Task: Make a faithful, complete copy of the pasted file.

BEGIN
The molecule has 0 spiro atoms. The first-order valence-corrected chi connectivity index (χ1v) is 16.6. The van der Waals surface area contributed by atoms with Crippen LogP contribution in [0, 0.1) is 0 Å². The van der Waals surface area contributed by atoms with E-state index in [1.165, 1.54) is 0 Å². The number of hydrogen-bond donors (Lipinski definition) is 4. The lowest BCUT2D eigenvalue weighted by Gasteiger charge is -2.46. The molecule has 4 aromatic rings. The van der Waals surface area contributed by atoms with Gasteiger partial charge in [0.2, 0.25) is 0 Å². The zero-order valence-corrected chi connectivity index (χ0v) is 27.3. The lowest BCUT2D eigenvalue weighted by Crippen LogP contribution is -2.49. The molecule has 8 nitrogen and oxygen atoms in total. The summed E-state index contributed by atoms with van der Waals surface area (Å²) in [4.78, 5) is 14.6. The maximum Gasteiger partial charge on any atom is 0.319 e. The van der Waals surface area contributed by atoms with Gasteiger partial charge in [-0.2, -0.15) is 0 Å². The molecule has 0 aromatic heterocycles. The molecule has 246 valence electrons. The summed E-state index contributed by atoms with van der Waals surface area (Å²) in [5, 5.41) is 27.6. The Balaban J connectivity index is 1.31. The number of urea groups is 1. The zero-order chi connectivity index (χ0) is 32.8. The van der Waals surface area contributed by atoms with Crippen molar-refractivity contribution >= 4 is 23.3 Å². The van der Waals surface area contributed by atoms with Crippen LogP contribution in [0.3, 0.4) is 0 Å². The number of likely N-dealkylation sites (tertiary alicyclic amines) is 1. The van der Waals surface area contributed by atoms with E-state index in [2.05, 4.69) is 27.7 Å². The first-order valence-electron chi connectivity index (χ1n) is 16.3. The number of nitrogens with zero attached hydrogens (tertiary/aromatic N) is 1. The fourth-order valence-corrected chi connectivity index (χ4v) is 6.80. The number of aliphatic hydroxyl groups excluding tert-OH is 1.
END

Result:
The molecule has 0 spiro atoms. The first-order valence-corrected chi connectivity index (χ1v) is 16.6. The van der Waals surface area contributed by atoms with Crippen LogP contribution in [0, 0.1) is 0 Å². The van der Waals surface area contributed by atoms with E-state index in [1.165, 1.54) is 0 Å². The number of hydrogen-bond donors (Lipinski definition) is 4. The lowest BCUT2D eigenvalue weighted by Gasteiger charge is -2.46. The molecule has 4 aromatic rings. The van der Waals surface area contributed by atoms with Gasteiger partial charge in [0.2, 0.25) is 0 Å². The zero-order valence-corrected chi connectivity index (χ0v) is 27.3. The lowest BCUT2D eigenvalue weighted by Crippen LogP contribution is -2.49. The molecule has 8 nitrogen and oxygen atoms in total. The summed E-state index contributed by atoms with van der Waals surface area (Å²) in [4.78, 5) is 14.6. The maximum Gasteiger partial charge on any atom is 0.319 e. The van der Waals surface area contributed by atoms with Gasteiger partial charge in [-0.2, -0.15) is 0 Å². The molecule has 0 aromatic heterocycles. The molecule has 246 valence electrons. The summed E-state index contributed by atoms with van der Waals surface area (Å²) in [5, 5.41) is 27.6. The Balaban J connectivity index is 1.31. The number of urea groups is 1. The zero-order chi connectivity index (χ0) is 32.8. The van der Waals surface area contributed by atoms with Crippen molar-refractivity contribution >= 4 is 23.3 Å². The van der Waals surface area contributed by atoms with Crippen LogP contribution in [0.3, 0.4) is 0 Å². The number of likely N-dealkylation sites (tertiary alicyclic amines) is 1. The van der Waals surface area contributed by atoms with E-state index in [2.05, 4.69) is 27.7 Å². The first-order valence-electron chi connectivity index (χ1n) is 16.3. The number of nitrogens with zero attached hydrogens (tertiary/aromatic N) is 1. The fourth-order valence-corrected chi connectivity index (χ4v) is 6.80. The number of aliphatic hydroxyl groups excluding tert-OH is 1.